Throughout the discussion that followed their entry remarks, the three panellists all noted that one barrier to change in higher education is the reluctance to talk about the issue of racism: students are rarely exposed to discussion on racial issues and will often treat it as more of an uncomfortable taboo subject. Professor Solanke also noted that many effective legal tools are often underused, such as positive action which describes measures used to encourage underrepresented students to apply in a merit-based application process. Because many bodies in higher education often lack clarity as to where the difference between legally permitted positive action and unlawful positive discrimination lies, they often do not use available channels effectively due to the fear of legal ramifications.

Dr Zimba noted there is indeed pushback at times because positive action is associated with positive discrimination, and that this needs to be tackled. She suggested that positive action can actually be implemented quite easily with simple measures. One example would be requiring a recruitment process to be stopped where a shortlist does not include a single non-white person, in order to encourage the finding of talent from a variety of different backgrounds. As noted by her, pushing on these issues is especially necessary given University of Oxford’s role in bringing forth future leaders in various fields of life, as students’ experiences at university will shape their biases and the way they impact society.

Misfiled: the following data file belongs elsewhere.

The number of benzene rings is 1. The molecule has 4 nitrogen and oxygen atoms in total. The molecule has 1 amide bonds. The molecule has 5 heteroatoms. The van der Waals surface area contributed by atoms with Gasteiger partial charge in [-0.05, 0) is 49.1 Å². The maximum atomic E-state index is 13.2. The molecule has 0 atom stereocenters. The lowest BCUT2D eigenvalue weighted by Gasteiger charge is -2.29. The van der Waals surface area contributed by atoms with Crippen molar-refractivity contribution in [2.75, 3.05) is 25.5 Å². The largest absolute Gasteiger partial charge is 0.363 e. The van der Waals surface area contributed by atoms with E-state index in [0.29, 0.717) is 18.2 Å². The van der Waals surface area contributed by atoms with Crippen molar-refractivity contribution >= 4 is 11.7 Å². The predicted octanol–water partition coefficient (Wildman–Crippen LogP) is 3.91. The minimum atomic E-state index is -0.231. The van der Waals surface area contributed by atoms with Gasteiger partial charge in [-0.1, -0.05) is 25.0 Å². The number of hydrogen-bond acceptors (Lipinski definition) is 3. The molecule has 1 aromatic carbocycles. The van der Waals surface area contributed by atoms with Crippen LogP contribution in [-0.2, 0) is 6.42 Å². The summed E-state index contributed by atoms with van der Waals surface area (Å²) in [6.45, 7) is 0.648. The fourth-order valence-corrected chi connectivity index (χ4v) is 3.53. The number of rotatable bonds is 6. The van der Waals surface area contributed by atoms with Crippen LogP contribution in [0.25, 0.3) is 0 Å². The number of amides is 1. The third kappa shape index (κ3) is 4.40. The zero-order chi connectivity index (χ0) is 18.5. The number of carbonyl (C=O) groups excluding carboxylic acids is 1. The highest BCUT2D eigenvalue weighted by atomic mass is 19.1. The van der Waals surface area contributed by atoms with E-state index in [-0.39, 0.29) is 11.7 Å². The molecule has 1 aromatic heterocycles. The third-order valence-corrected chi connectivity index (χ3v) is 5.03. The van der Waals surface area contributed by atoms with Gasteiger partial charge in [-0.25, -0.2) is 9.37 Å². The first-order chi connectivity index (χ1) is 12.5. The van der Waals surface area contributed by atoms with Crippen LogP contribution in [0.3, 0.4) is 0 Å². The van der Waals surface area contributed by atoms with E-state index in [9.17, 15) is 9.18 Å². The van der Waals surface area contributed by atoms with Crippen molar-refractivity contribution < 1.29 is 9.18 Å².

Dr Adebisi noted that whilst she thinks the law is indeed underused, we should not be afraid do look beyond its limitations. Law cannot substitute conducting research into racial issues to improve the knowledge on which current policies are inevitably based. We need to ensure a deeper understanding of racist structures and their origins to not be confined to either the limitations of the law or our current knowledge and awareness. This is, however, hard to do where institutions do not change the way work and time is allocated to different staff members: where a university’s administration is torn between many issues, such as funding, staff on strike and research commitments, academics who might already be overworked will not be able to do enough. Professor Solanke agreed that any real change needs to go hand in hand with a different workload and resource allocation given that efforts such as decolonizing the curriculum or mentoring BME students simply takes up time that academics do not necessarily have.

The discussion ended on a positive and encouraging note in which all panellists acknowledged that, despite all the remaining barriers and issues, the Black Lives Matter movement created a momentum on which Higher Education can build on, and also led to the highlighting and the creation of resources and materials analysing racial inequalities. To not let this momentum subside, but to continue to push for racial equality, they encourage engagement with these materials, not only focusing on the US but also on the UK’s context. Dr Zimba highlighted the Bodleian’s recently put together reading list. In addition, a reading list compiled by Dr Adebisi can be found on her blog, African Skies. It is to be hoped that the Law Faculty, but also the wider university as well as higher education, in general, can build on the insightful points raised in the discussion which uncovered areas and action points to focus on for the future.

by Richard Avinesh Wagenländer (BA in Jurisprudence, Law 2018 - 2021)